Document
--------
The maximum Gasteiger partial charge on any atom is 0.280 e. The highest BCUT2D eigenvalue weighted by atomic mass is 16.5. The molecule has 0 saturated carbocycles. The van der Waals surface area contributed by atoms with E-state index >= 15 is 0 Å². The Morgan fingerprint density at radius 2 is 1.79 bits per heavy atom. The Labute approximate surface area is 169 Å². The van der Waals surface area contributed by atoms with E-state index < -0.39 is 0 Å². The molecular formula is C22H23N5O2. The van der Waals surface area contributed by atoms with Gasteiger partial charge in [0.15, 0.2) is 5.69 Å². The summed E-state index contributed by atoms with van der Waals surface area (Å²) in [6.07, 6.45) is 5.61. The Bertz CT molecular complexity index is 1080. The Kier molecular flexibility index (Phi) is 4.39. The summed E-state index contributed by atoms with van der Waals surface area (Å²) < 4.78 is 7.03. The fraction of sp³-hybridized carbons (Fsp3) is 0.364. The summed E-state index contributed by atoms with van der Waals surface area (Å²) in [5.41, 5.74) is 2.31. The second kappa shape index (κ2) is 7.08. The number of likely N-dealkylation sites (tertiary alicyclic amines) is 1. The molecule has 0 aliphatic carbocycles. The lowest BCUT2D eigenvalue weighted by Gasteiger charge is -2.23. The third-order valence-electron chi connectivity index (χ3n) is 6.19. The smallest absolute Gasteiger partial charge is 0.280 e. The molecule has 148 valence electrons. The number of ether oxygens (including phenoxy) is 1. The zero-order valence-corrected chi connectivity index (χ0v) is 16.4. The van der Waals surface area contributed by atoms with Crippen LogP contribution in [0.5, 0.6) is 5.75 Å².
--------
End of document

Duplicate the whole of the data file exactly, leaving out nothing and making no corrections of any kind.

The maximum Gasteiger partial charge on any atom is 0.280 e. The highest BCUT2D eigenvalue weighted by atomic mass is 16.5. The molecule has 0 saturated carbocycles. The van der Waals surface area contributed by atoms with E-state index >= 15 is 0 Å². The Morgan fingerprint density at radius 2 is 1.79 bits per heavy atom. The Labute approximate surface area is 169 Å². The van der Waals surface area contributed by atoms with E-state index < -0.39 is 0 Å². The molecular formula is C22H23N5O2. The van der Waals surface area contributed by atoms with Gasteiger partial charge in [0.15, 0.2) is 5.69 Å². The summed E-state index contributed by atoms with van der Waals surface area (Å²) in [6.07, 6.45) is 5.61. The Bertz CT molecular complexity index is 1080. The Kier molecular flexibility index (Phi) is 4.39. The summed E-state index contributed by atoms with van der Waals surface area (Å²) < 4.78 is 7.03. The fraction of sp³-hybridized carbons (Fsp3) is 0.364. The summed E-state index contributed by atoms with van der Waals surface area (Å²) in [5.41, 5.74) is 2.31. The second kappa shape index (κ2) is 7.08. The number of likely N-dealkylation sites (tertiary alicyclic amines) is 1. The molecule has 0 aliphatic carbocycles. The lowest BCUT2D eigenvalue weighted by Gasteiger charge is -2.23. The third-order valence-electron chi connectivity index (χ3n) is 6.19. The smallest absolute Gasteiger partial charge is 0.280 e. The molecule has 148 valence electrons. The number of ether oxygens (including phenoxy) is 1. The zero-order valence-corrected chi connectivity index (χ0v) is 16.4. The van der Waals surface area contributed by atoms with Crippen LogP contribution in [0.5, 0.6) is 5.75 Å².